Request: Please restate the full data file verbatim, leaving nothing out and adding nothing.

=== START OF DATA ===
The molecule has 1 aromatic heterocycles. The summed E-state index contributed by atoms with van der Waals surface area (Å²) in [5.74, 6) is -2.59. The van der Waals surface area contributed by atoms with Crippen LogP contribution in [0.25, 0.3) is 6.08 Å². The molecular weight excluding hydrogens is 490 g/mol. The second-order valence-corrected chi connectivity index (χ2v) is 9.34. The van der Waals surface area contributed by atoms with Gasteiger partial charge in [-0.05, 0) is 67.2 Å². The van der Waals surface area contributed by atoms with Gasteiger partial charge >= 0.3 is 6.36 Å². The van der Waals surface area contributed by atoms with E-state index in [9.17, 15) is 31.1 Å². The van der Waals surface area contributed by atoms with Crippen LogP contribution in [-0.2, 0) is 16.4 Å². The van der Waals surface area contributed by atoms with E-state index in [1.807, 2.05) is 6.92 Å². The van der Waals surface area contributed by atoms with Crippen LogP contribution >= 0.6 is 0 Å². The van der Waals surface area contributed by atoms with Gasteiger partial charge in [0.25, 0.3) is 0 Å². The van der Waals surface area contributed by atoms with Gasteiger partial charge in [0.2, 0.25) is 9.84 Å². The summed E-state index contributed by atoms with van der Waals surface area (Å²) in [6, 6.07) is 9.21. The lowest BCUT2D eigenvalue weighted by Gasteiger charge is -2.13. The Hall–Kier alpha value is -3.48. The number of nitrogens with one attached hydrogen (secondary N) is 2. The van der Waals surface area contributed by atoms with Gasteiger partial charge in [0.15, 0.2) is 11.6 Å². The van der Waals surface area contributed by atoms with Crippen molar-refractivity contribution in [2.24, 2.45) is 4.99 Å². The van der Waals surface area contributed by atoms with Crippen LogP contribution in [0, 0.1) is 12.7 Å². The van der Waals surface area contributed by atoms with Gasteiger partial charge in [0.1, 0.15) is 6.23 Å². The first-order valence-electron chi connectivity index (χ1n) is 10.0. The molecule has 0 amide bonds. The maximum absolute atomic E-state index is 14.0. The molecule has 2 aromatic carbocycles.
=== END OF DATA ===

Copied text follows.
The molecule has 1 aromatic heterocycles. The summed E-state index contributed by atoms with van der Waals surface area (Å²) in [5.74, 6) is -2.59. The van der Waals surface area contributed by atoms with Crippen LogP contribution in [0.25, 0.3) is 6.08 Å². The molecular weight excluding hydrogens is 490 g/mol. The second-order valence-corrected chi connectivity index (χ2v) is 9.34. The van der Waals surface area contributed by atoms with Gasteiger partial charge in [-0.05, 0) is 67.2 Å². The van der Waals surface area contributed by atoms with Gasteiger partial charge >= 0.3 is 6.36 Å². The van der Waals surface area contributed by atoms with E-state index in [9.17, 15) is 31.1 Å². The van der Waals surface area contributed by atoms with Crippen LogP contribution in [-0.2, 0) is 16.4 Å². The van der Waals surface area contributed by atoms with E-state index in [1.807, 2.05) is 6.92 Å². The van der Waals surface area contributed by atoms with Crippen LogP contribution >= 0.6 is 0 Å². The van der Waals surface area contributed by atoms with Gasteiger partial charge in [0.25, 0.3) is 0 Å². The van der Waals surface area contributed by atoms with Gasteiger partial charge in [0.2, 0.25) is 9.84 Å². The summed E-state index contributed by atoms with van der Waals surface area (Å²) in [6, 6.07) is 9.21. The lowest BCUT2D eigenvalue weighted by Gasteiger charge is -2.13. The Hall–Kier alpha value is -3.48. The number of nitrogens with one attached hydrogen (secondary N) is 2. The van der Waals surface area contributed by atoms with Gasteiger partial charge in [0.15, 0.2) is 11.6 Å². The van der Waals surface area contributed by atoms with Crippen molar-refractivity contribution in [2.24, 2.45) is 4.99 Å². The van der Waals surface area contributed by atoms with Crippen LogP contribution in [0, 0.1) is 12.7 Å². The van der Waals surface area contributed by atoms with Gasteiger partial charge in [0.1, 0.15) is 6.23 Å². The first-order valence-electron chi connectivity index (χ1n) is 10.0. The molecule has 0 amide bonds. The maximum absolute atomic E-state index is 14.0. The molecule has 2 aromatic carbocycles.